Markquis Nowell and Jerome Tang gesticulate at each other to throw off the Michigan State Spartans.

Kansas State's Trick Play was the Coolest Play of the NCAA Tournament So Far

Thursday night's Sweet 16 matchup between Kansas State and Michigan State is in contention for the best game of this year's NCAA Tournament. It had everything. A pair of New York City kids making a homecoming at Madison Square Garden. Coaching legend Tom Izzo against Jerome Tang, a first year head coach who's probably going to win national coach of the year honors. Excellent shooting. Top-notch playmaking. Clutch moments galore. But, Kansas State's trick play stole the show.

Kansas State Trick Play Steals the Show

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With the score tied at 92 and less than a minute remaining in overtime, K State point guard and self proclaimed Mr. New York City Markquis Nowell dribbled just past half court. Nowell had dictated the game's flow all night, and was sitting on 18 points and 17 assists. The Harlem native was fully seizing his first career opportunity to play at the mecca of basketball, Madison Square Garden, and this was a chance to put his final stamp on the game. But he'd also taken a few ill-advised threes from the logo, and sometimes hero ball and the adrenaline that goes with it can go a little too far. So K State fans were wondering just what Nowell would do in this situation. Set up a play? Initiate some pick and roll action? Or go for the kill shot and hoist another impossibly deep triple?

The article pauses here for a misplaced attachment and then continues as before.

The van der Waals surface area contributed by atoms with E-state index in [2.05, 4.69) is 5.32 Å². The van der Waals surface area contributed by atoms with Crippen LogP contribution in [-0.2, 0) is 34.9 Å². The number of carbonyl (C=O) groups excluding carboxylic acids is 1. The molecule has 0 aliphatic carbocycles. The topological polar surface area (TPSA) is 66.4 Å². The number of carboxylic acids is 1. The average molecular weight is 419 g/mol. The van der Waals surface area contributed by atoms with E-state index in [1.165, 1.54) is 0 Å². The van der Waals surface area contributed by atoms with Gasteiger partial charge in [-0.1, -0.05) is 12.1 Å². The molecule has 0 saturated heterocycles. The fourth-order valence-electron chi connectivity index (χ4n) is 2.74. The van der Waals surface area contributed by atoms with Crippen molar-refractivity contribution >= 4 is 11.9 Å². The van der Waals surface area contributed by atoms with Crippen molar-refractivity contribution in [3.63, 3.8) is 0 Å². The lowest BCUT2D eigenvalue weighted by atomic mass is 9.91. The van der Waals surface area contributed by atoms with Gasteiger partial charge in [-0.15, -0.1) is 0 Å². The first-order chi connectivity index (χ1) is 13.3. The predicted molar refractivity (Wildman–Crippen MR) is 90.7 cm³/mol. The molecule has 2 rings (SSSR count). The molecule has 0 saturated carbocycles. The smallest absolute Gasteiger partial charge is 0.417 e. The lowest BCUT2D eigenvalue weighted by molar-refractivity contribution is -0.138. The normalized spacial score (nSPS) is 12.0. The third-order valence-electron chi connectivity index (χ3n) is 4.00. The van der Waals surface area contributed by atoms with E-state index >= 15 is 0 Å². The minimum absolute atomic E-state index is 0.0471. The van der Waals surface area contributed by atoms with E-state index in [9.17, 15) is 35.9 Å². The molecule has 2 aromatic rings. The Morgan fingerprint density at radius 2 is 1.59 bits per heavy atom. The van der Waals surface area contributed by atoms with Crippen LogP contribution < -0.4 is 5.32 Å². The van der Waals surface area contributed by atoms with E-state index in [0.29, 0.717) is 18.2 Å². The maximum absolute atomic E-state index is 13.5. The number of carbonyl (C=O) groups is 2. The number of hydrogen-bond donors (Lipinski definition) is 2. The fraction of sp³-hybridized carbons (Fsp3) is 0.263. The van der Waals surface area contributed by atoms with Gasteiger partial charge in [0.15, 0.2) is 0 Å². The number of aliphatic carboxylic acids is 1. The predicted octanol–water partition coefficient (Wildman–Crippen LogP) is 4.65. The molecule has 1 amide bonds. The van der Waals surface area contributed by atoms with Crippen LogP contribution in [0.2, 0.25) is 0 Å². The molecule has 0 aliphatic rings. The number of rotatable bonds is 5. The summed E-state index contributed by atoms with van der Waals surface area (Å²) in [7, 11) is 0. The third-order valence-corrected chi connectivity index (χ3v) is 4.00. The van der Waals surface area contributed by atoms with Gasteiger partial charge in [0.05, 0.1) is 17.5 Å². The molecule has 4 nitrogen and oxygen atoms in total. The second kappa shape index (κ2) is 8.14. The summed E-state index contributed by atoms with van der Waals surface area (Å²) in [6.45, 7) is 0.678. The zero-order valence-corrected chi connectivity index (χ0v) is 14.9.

And then in the next instant, Nowell flicks his wrists and sends the ball on a perfect line towards the basket where it meets Keyontae Johnson for a rim-rocking, reverse alley oop to put the Wildcats on top and send MSG and millions of fans at home on their couches into a frenzy. 

It all happened so quickly that at first glance it looked like a simple case of the defense falling asleep and two smart players taking advantage with a big play. And if it had been just that, then dayenu; it would have been enough. 

But if you look at the replay, particularly the one from the side, you can see an element of deception at work. 

As Nowell crosses half court, pounding the ball, he and Tang start gesticulating at one another, seemingly locked in a disagreement over what play to run with the game, and the season, on the line. There's Nowell, basically stamping his feet and whining at center court while his coach does a series of hand gestures that look like a play call.

What does the defense do in this situation? Well a number of things. The guy guarding Nowell obviously keeps his eye on him, since the lightning quick guard can get past you in an instant. But, everyone else sort of freezes and tenses up for a minute, watching the ball and trying to anticipate the play call. 

Little do they know, they've fallen for the ruse. While they're watching Nowell and Tang do their hand gesture fight thing, Johnson sneaks to the rim. Once he gets a step on the defender, the play is over. Because Nowell is one of those New York City point guards with eyes behind his head, who's probably been throwing lobs since he was 10 years old, all it takes is a split second of a window to deliver the ball for Johnson right where it needed to be.